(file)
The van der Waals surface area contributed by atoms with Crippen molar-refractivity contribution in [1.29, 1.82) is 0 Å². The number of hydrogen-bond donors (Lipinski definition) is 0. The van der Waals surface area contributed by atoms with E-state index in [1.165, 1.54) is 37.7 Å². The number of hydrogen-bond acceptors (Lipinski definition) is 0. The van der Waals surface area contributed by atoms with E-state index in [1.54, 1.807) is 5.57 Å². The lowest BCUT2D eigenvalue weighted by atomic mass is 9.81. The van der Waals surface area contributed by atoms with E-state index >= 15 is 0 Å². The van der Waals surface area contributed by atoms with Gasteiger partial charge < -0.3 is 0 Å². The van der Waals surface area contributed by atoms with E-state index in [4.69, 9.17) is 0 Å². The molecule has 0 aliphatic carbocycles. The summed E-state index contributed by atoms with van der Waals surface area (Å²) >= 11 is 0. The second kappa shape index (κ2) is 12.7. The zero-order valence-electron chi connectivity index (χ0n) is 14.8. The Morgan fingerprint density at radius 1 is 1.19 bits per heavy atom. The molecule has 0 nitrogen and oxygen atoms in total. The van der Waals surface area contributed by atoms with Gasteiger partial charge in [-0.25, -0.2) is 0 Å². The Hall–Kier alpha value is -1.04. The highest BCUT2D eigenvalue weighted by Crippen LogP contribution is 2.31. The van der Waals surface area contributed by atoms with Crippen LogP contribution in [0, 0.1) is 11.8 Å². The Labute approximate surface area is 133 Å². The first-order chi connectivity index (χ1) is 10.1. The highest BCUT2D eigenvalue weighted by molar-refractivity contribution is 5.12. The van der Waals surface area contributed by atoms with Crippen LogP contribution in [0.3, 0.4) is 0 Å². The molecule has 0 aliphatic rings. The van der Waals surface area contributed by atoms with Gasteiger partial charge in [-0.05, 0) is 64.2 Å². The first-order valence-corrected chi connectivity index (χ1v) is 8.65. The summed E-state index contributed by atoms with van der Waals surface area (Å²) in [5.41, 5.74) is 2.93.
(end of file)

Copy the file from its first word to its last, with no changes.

The van der Waals surface area contributed by atoms with Crippen molar-refractivity contribution in [1.29, 1.82) is 0 Å². The number of hydrogen-bond donors (Lipinski definition) is 0. The van der Waals surface area contributed by atoms with E-state index in [1.165, 1.54) is 37.7 Å². The number of hydrogen-bond acceptors (Lipinski definition) is 0. The van der Waals surface area contributed by atoms with E-state index in [1.54, 1.807) is 5.57 Å². The lowest BCUT2D eigenvalue weighted by atomic mass is 9.81. The van der Waals surface area contributed by atoms with E-state index >= 15 is 0 Å². The van der Waals surface area contributed by atoms with Gasteiger partial charge < -0.3 is 0 Å². The van der Waals surface area contributed by atoms with E-state index in [4.69, 9.17) is 0 Å². The molecule has 0 aliphatic carbocycles. The summed E-state index contributed by atoms with van der Waals surface area (Å²) >= 11 is 0. The second kappa shape index (κ2) is 12.7. The zero-order valence-electron chi connectivity index (χ0n) is 14.8. The Morgan fingerprint density at radius 1 is 1.19 bits per heavy atom. The molecule has 0 nitrogen and oxygen atoms in total. The van der Waals surface area contributed by atoms with Gasteiger partial charge in [-0.25, -0.2) is 0 Å². The Hall–Kier alpha value is -1.04. The highest BCUT2D eigenvalue weighted by Crippen LogP contribution is 2.31. The van der Waals surface area contributed by atoms with Crippen LogP contribution in [0, 0.1) is 11.8 Å². The Labute approximate surface area is 133 Å². The first-order chi connectivity index (χ1) is 10.1. The highest BCUT2D eigenvalue weighted by molar-refractivity contribution is 5.12. The van der Waals surface area contributed by atoms with Crippen LogP contribution in [0.3, 0.4) is 0 Å². The molecule has 0 aliphatic rings. The van der Waals surface area contributed by atoms with Gasteiger partial charge in [-0.05, 0) is 64.2 Å². The first-order valence-corrected chi connectivity index (χ1v) is 8.65. The summed E-state index contributed by atoms with van der Waals surface area (Å²) in [5.41, 5.74) is 2.93.